The prototype will be unveiled next month at IAA in Frankfurt, and consists of a synthetic covering and a series of sensors. To start using gesture control a driver first needs to press a point on the seat cover to activate the sensors (this also prevents the sensor system from being accidentally triggered). A driver can then use broad hand gestures along the sensors to move the seat forward or back, adjust the incline up and down, or custom-set the incline of thigh support. The movements are said to be akin to the swipes on a smartphones display, but with more exaggerated motions. The individual settings are automatically stored and can be accessed later.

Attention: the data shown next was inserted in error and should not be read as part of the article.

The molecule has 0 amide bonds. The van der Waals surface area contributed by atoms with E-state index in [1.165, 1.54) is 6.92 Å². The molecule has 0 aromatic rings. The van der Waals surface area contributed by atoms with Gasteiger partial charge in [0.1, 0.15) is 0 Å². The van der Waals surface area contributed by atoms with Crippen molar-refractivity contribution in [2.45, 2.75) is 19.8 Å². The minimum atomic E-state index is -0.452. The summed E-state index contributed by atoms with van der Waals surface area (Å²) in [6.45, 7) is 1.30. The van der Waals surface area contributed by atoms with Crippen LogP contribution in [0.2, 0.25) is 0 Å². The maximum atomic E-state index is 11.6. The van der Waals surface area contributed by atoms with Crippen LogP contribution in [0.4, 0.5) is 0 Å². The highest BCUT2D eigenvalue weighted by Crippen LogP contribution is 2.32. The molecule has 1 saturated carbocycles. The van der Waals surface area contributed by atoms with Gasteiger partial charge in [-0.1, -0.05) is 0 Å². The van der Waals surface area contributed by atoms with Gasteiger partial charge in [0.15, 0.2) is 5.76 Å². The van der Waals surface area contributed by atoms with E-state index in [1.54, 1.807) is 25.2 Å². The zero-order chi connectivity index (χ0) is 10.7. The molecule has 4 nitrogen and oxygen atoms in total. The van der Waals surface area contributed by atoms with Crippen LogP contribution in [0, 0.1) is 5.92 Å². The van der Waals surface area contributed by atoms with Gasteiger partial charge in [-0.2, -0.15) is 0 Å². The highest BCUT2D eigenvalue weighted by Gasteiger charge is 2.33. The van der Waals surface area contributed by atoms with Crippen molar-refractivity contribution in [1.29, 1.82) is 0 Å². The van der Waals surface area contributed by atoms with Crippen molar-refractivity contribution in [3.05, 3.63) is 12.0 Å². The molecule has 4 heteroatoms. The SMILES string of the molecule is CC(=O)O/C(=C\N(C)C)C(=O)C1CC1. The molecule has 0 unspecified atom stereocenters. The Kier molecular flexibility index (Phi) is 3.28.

The gesture control system was developed for professional and long-haul drivers, who often sit for long periods of time in less than ergonomic conditions potentially causing back pain. However, the company expects other automotive markets to also show interest in using Jedi-like gestures to adjust their drivers seats.
[Image credit: Fraunhofer.de]